So what is stopping me from being calm? What is stopping me from living my ideals? My current self. My current self is not a coherent whole, but a cocktail mix of all my previous selves wrestling for control. Some are good. Like my eight year old self that still remembers the first rush of joy of movement. Some are bad. Like my early thirties self who thinks alcohol is the best way to unwind from a difficult day rather than some form of movement. The bad ones I call the ambushers. In my daily pursuit of closing the gap they are the ones that come out of nowhere and hold me back. Being on the look out for them requires constant vigilance, but we only have a finite amount of willpower which depletes after each successful attempt to escape an ambush. This only allows for another ambusher to sneak in and take over. Recently I found a mid twenties version of myself had taken over during a rugby coaching session. I was screaming at a player to run the same move over and over again as he kept getting it wrong. It took me a while to realise that this wasn’t the person I want to be anymore and to snap out of it. I apologised and I hope I haven’t done any permanent damage with my relationship with the player and more importantly his relationship with the sport. It is moments like this that confirm to me that we need to move beyond mere good intentions and to create principles, routines, rituals and responses to our personal and professional lives if we want to close the gap and overcome the ambushers.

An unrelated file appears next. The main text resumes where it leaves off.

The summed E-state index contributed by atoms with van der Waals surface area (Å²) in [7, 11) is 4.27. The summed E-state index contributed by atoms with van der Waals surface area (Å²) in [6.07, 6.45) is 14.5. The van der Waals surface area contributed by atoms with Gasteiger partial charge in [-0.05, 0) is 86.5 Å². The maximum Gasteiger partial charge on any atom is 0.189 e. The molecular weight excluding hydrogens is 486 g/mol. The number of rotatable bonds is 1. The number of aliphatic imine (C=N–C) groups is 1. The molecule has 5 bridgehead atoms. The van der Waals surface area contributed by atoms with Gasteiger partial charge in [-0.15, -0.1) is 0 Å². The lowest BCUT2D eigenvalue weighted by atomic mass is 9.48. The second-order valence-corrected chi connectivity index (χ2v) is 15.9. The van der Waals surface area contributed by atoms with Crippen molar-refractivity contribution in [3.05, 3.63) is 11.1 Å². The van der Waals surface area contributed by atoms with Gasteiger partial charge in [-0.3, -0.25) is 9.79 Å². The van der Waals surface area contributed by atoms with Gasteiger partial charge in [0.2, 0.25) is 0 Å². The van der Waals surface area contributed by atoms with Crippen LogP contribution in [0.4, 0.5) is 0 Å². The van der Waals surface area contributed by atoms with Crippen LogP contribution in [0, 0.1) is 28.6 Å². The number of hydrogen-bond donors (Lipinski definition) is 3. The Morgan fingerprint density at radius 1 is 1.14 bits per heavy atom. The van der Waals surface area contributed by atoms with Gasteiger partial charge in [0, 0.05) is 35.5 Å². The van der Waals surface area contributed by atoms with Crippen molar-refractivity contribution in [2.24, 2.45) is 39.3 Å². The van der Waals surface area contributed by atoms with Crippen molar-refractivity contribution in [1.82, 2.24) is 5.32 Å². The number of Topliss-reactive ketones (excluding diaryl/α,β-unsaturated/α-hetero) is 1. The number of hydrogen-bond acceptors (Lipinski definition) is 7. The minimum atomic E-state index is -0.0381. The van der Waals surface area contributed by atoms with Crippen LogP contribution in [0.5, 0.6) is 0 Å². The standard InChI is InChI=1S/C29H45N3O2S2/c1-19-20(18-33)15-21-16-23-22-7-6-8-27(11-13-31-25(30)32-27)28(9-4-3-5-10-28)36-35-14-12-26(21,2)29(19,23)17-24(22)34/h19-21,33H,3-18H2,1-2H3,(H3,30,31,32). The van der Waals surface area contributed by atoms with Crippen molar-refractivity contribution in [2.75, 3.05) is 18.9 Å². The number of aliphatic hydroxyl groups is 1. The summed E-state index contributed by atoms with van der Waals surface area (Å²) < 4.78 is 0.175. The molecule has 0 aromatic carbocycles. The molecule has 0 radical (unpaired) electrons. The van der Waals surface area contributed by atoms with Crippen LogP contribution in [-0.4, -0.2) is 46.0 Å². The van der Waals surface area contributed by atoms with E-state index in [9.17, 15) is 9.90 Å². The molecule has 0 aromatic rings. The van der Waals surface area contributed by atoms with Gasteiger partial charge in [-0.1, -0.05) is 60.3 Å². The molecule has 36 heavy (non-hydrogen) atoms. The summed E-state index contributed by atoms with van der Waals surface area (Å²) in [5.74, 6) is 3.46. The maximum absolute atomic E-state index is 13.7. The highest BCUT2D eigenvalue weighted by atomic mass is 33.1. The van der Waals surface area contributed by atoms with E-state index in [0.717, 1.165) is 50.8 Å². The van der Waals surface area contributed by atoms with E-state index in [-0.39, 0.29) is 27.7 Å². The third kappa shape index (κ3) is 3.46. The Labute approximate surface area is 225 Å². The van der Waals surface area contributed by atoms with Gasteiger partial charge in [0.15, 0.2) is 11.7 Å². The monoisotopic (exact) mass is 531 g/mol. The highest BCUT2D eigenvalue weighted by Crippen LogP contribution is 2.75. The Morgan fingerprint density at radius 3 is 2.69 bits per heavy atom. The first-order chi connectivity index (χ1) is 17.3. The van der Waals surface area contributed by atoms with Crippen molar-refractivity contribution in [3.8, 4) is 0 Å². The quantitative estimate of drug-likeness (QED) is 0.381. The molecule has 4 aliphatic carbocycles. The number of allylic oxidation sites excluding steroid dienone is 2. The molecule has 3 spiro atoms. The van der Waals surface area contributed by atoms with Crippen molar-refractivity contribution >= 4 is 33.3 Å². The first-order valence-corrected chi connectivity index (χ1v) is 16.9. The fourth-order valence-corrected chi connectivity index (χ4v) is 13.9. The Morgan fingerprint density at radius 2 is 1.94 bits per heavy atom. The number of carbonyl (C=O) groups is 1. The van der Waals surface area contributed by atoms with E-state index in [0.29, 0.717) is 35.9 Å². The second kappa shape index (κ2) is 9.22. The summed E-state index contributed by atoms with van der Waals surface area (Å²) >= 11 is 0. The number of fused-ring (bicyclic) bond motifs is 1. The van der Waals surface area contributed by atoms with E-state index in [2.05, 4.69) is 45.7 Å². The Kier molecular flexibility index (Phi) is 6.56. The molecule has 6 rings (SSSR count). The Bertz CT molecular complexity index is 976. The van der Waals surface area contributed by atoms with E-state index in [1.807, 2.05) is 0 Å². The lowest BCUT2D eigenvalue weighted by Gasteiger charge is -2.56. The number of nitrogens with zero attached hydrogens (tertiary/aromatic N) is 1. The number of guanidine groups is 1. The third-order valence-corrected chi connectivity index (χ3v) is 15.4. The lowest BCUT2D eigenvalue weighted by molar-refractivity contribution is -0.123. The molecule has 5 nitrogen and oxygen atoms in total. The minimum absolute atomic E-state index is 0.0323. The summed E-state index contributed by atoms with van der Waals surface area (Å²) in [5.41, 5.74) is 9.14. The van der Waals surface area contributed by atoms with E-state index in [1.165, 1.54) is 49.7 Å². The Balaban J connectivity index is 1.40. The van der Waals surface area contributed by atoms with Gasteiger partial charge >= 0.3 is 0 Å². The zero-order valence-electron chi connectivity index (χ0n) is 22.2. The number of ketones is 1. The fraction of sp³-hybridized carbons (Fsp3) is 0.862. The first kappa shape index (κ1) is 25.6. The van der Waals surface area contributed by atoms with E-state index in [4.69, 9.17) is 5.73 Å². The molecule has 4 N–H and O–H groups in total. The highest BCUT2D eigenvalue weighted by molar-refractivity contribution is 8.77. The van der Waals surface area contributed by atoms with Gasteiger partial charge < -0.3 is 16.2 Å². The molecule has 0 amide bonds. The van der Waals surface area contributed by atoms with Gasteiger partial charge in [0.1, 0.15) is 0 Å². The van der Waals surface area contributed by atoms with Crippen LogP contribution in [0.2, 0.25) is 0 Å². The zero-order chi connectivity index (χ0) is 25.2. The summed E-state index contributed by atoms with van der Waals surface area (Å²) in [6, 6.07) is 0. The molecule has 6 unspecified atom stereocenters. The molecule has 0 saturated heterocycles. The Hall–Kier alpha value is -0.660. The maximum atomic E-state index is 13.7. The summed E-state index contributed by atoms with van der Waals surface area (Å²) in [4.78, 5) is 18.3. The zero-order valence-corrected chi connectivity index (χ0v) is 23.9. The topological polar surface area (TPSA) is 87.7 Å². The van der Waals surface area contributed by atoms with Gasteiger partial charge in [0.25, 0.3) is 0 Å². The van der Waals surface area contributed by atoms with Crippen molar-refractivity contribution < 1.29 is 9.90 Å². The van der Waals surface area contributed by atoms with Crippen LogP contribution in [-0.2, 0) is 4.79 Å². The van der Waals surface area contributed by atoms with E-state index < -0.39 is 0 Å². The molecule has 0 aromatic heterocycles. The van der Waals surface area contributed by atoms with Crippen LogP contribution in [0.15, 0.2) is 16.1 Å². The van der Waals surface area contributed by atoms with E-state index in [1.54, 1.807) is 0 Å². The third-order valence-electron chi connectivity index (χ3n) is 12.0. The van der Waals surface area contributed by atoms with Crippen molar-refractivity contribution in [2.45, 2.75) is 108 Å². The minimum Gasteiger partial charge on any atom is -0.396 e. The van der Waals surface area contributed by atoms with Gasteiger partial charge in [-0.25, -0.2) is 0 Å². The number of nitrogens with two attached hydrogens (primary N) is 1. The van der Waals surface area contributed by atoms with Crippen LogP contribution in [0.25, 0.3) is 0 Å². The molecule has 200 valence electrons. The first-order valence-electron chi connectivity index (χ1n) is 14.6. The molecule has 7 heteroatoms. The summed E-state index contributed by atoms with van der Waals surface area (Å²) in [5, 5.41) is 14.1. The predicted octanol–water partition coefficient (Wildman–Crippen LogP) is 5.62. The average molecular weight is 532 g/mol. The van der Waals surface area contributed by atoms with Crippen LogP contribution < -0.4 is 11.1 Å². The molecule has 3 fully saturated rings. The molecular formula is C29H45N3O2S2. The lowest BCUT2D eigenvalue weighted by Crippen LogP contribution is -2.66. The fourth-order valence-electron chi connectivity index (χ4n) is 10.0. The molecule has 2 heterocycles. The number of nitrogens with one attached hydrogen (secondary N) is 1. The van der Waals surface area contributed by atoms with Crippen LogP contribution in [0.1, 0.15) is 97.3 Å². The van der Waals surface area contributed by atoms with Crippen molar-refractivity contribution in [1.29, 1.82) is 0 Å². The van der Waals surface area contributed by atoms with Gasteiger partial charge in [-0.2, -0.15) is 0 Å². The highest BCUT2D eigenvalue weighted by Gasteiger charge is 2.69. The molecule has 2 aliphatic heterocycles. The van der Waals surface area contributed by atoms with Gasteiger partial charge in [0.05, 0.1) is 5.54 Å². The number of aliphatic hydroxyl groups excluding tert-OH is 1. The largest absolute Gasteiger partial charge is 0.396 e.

New Year is not a time for resolutions but a time for renewing the resolve to continue defining our ideal self and purpose. Not of setting goals, but by stating who we want to become. For me that is becoming a Stoic and attending to the creation of meaningful experiences in PE. This might not be possible, two ideals beyond my capabilities. However an ideal does not become any less inspiring just because it might be impossible to achieve. I don’t feel under pressure to achieve something more impressive than closing the gap. The outcome doesn’t matter, but who we are when we finally get there does. At least with these ideals I have some place to head towards and I can still revel in the joy of becoming someone I might never master but can at least respect. So here is to ambushing the ambushers and closing the gap in 2019.
‘Plunging beneath your own inner surface through both psychological and historical investigation is essential. But knowledge is not the main point. The point is to achieve a different kind of existence: to live one’s life in the full complexity of what one is, which is something much darker, more contradictory, more of a maelstrom of impulses and passions, of cruelty, ecstasy, and madness, than is apparent to the civilized being who glides on the surface and fits smoothly into the world. Because we are not animals, we are in a position to take conscious possession of ourselves in this way; but because we are socialised human beings, we tend instead to accept the superficial identities and the orderly system of beliefs that civilisation has assigned to us.’ Thomas Nagel